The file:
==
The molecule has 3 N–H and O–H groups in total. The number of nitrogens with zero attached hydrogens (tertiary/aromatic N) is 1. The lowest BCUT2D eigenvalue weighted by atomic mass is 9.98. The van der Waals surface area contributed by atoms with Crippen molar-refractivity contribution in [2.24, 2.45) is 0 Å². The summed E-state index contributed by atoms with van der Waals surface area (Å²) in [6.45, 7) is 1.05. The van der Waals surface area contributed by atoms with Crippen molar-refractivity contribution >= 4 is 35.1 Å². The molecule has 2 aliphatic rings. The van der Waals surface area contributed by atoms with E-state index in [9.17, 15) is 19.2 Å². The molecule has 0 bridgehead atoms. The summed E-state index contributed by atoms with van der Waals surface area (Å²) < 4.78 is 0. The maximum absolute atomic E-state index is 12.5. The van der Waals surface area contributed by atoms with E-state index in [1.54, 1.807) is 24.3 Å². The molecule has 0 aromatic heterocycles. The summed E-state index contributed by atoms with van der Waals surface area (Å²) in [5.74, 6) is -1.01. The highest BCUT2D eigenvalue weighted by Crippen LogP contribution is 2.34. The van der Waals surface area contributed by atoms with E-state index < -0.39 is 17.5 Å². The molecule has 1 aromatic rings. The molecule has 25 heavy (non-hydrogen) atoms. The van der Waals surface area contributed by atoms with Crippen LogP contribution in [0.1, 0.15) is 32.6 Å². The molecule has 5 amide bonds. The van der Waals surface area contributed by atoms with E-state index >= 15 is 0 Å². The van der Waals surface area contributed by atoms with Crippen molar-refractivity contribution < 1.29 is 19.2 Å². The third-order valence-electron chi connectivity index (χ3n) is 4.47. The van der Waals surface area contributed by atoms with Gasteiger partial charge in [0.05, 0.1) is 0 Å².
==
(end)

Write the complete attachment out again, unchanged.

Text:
The molecule has 3 N–H and O–H groups in total. The number of nitrogens with zero attached hydrogens (tertiary/aromatic N) is 1. The lowest BCUT2D eigenvalue weighted by atomic mass is 9.98. The van der Waals surface area contributed by atoms with Crippen molar-refractivity contribution in [2.24, 2.45) is 0 Å². The summed E-state index contributed by atoms with van der Waals surface area (Å²) in [6.45, 7) is 1.05. The van der Waals surface area contributed by atoms with Crippen molar-refractivity contribution >= 4 is 35.1 Å². The molecule has 2 aliphatic rings. The van der Waals surface area contributed by atoms with E-state index in [9.17, 15) is 19.2 Å². The molecule has 0 bridgehead atoms. The summed E-state index contributed by atoms with van der Waals surface area (Å²) < 4.78 is 0. The maximum absolute atomic E-state index is 12.5. The van der Waals surface area contributed by atoms with E-state index in [1.54, 1.807) is 24.3 Å². The molecule has 0 aromatic heterocycles. The summed E-state index contributed by atoms with van der Waals surface area (Å²) in [5.74, 6) is -1.01. The highest BCUT2D eigenvalue weighted by Crippen LogP contribution is 2.34. The van der Waals surface area contributed by atoms with E-state index < -0.39 is 17.5 Å². The molecule has 1 aromatic rings. The molecule has 25 heavy (non-hydrogen) atoms. The van der Waals surface area contributed by atoms with Crippen LogP contribution in [0.1, 0.15) is 32.6 Å². The molecule has 5 amide bonds. The van der Waals surface area contributed by atoms with E-state index >= 15 is 0 Å². The van der Waals surface area contributed by atoms with Crippen molar-refractivity contribution < 1.29 is 19.2 Å². The third-order valence-electron chi connectivity index (χ3n) is 4.47. The van der Waals surface area contributed by atoms with Gasteiger partial charge in [0.05, 0.1) is 0 Å².